The Exile Files

Raging Against the Outrageous. Laughter and Insanity Abound.

A Picture Paints a Thousand Words

Posted by Exile on July 31, 2019

Or so they say..

In my efforts to use my time productively and enjoyably, I have decided to try my hand at photography. I’m not Rembrandt, nor am I particularly artistically inclined but I do know a good thing when I see it, so why not try to capture it? Sounds simple enough.

But no…EOS_1200D_Default_tcm81-1125480

I have a camera. I think it’s a good camera too. Nothing for a professional, I’m sure, but then again, I am no pro. It’s a Canon EOS 1200D. It came with a “kit” lens. Which means it will do the job but it isn’t fantastic as far as objectives go. (Objective; posh name for a lens!) It didn’t cost a fortune and it has served me well in the past but now I need to find out what this thing can do apart from take happy snaps in automatic mode. It can do much more, if I can learn how to do the job…
Reading the manual is a drag. One needs to be a lawyer to follow the not-so-clear instructions or, at least, have someone who can translate the written word into some practical pointers. I have no person on hand to do that so there has been a lot of Youtubing going on.

Apart from all the automatic functions this camera offers there are three ways to ‘improve’ your pictures. There is “Shutter speed mode”, “Aperture mode” and “Manual”. The latter putting the man behind the camera in complete control of the beast. I’m not there yet.

Shutter speed mode means that you control how quickly the camera opens and closes its eye thereby steering the amount of light one lets into the camera. So, low light, long open time. Really bright light, short open time. Which appears fairly logical. This means you can get the exposure you want, lighter or darker depending on what one chooses. The camera looks after the rest. Bravo. So far, so good. But you do have to be aware of how sensitive the light sensor inside the camera is. Enter ISO. You can set that too.. Low ISO value, high sensitivity. High ISO value, not so sensitive. That complicates things again. High sensitivity means you can get away with faster shutter speeds. Even at low light. Confusing isn’t it?

It gets worse.

Aperture mode means you can control how wide the hole is that lets the light into the camera. Low aperture number (or “F”, as it is called) lets a lot of light in. High F value, not so much. F also determines the depth of field that remains in focus. High F leaves a lot in focus, low F means a very short amount of field depth. The camera takes care of the shutter speed and allows for the correct ISO. More jiggery-pokery if you ask me. However, I do get good results with this way of doing the job. I just need to perfect the other settings to get it absolutely right.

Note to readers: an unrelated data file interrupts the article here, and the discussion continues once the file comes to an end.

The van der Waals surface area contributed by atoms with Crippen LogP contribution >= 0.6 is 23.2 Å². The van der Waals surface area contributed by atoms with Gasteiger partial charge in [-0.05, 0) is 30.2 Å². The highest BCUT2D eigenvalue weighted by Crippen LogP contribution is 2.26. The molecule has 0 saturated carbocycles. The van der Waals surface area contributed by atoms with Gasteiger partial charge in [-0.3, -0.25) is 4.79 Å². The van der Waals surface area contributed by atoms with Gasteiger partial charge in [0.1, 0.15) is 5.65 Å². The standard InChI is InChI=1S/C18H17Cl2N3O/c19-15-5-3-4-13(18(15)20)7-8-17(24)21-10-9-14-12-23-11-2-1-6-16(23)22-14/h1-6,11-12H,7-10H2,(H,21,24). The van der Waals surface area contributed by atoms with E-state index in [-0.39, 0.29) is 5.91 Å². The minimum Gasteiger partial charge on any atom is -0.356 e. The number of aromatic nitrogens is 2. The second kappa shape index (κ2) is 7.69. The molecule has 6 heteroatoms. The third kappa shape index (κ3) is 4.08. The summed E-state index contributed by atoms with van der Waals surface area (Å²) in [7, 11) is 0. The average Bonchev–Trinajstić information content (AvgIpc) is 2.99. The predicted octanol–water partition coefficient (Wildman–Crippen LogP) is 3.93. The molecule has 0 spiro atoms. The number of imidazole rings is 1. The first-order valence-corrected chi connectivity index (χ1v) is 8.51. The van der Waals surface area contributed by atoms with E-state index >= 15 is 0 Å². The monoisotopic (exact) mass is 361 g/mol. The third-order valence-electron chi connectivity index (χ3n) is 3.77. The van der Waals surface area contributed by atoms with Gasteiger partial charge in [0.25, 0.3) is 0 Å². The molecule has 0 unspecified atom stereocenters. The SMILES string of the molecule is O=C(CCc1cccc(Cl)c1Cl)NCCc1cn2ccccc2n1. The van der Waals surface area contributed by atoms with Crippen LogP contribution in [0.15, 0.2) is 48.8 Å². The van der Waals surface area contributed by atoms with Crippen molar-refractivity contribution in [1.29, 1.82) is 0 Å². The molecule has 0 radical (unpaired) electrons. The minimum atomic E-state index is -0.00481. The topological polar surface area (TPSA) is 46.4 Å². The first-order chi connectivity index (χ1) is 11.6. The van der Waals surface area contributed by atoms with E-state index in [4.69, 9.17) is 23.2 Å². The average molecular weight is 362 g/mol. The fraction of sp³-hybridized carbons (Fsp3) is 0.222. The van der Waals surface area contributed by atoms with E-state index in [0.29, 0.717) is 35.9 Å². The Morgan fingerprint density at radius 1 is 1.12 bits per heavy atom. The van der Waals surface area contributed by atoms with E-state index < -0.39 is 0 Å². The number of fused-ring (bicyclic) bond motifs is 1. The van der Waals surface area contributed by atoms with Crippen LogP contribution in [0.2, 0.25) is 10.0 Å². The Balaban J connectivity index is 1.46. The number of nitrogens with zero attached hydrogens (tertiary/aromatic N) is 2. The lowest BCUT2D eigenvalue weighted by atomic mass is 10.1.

Manual mode is just that. One sets everything up exactly as one wants it, setting the speed, F and ISO and hoping one guessed right in all three cases. This needs a lot of playing with and I’m not that good. Yet. I may get there but I’m autodidactic at the moment so it’s a steep learning curve and it’s all up hill.

Throw in the vagaries of white balance, flash lighting and fill lighting and one has a vast array of stuff to worry about before getting the perfect shot.
Stressful? Yes and no. If the piccy didn’t come out right, delete it and try again. Pretend it never happened. The one truly simple thing about digital photography.

There is one thing I haven’t yet mentioned. RAW.

RAW is a way to get the camera to record all the data that comes into the camera. Pictures are compressed as a rule, meaning that some of the data is reduced to a basic form. RAW lets you keep it all. The only problem with that is that one cannot simply print or share the picture in the normal way as with a .jpg or .png. No. The picture needs to be converted to these formats, so one requires photo editing software to edit and convert the data before sharing. I have such software. It came with the camera. It is as confusing as everything else. It does work though and I can embellish my photos if I am not fully pleased with what I shot. Again, a steep learning curve and, again, it’s all up hill.

Luckily, I have the time to play with all this stuff. I might eventually get good at it. Let’s hope so.

Anyway, all this is very entertaining and one may laugh at my preliminary efforts, but here are a couple of my shots, taken in my garden, just to get me started.


Behold and wonder..;


IMG_attempt
IMG_1005 (2)

4 Responses to “A Picture Paints a Thousand Words”

  1. James Gavin said

    Good to see you are still “experimenting” so to speak while in retirement. I will be entering that mode come December, and photography is one of the fields I have been looking at to fill the time. That and burning as much pipe tobacco as is possible without turning my tongue into shoe leather.

    • Exile said

      I am familiar with both James. Combining the two could be fun..! Fill up with a good virginia, or some such stuff, and take the camera for a walk.. Can’t be worse than doing nothing… And good luck and congratulations with retirement. You’ll never be so busy as you will be once you get there.

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